These and other types of data for recruiting and workforce planning can steer HR decisions in the right direction.
5 use cases of big data for recruiting
With big data, HR is able to perform one of its key functions better – efficiently finding candidates for open positions. Big data allows for sourcing talent at scale, preparing for future hiring bursts as well as filling key positions faster.
Using big data for recruiting not only allows for expanding the candidate pool but also informs decisions when the time comes to choose the hire from selected candidates.
Labor market research
Constantly researching the labor market is crucial for HR professionals aiming to understand and identify hiring opportunities now and in the future. When the company considers opening a new branch, HR needs to know how competitive is its job market, how long employees tend to stay in particular positions, and other employment trends.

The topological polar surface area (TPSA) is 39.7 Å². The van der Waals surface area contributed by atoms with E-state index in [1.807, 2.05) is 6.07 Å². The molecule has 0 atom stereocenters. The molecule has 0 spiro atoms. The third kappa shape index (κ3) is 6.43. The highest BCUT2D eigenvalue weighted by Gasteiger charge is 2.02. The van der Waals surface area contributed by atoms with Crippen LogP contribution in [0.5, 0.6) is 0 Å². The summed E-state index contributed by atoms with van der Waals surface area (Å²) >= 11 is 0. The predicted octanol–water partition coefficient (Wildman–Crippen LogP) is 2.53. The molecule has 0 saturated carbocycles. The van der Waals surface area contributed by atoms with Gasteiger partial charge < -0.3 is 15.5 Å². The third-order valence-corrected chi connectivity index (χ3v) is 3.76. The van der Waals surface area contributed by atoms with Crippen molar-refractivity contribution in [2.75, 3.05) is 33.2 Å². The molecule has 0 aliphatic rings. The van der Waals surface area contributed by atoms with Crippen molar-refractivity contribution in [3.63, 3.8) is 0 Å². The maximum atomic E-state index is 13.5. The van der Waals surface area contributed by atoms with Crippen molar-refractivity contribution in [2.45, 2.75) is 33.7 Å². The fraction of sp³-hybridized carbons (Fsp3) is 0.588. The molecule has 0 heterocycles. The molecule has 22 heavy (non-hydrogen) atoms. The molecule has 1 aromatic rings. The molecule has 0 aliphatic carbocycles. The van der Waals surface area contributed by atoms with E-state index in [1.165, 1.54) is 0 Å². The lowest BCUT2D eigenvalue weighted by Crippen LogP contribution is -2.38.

Job postings analysis allows HR representatives to track such factors and use predictive analytics to forecast their impact. With such intelligence, HR can better advise top management to ensure efficient hiring cycles.
Tools driven by artificial intelligence (AI) and machine learning (ML) are implemented across various business departments aiming to boost efficiency and solve persistent problems. HR has many such long-standing challenges that AI can help address.
A good example is ensuring that diversity, equality, and inclusion (DEI) goals are met in the hiring process. Although it has been known for quite some time that diverse work environments have a competitive advantage that leads to economic benefits, ensuring DEI remains challenging for many institutions because human decision-makers can be biased against people of a certain race, gender, ethnicity, or simply looks.
Hiring bias can be unconscious, but all the same, it takes away the opportunity from the employer to hire the most qualified candidate and from the candidate to get at a position that they could excel at.
AI recruiting can help meet this challenge by removing human bias and efficiently analyzing broad talent pools. Ensuring that AI tools do this task accurately requires a large volume of data for algorithm training and proper automation.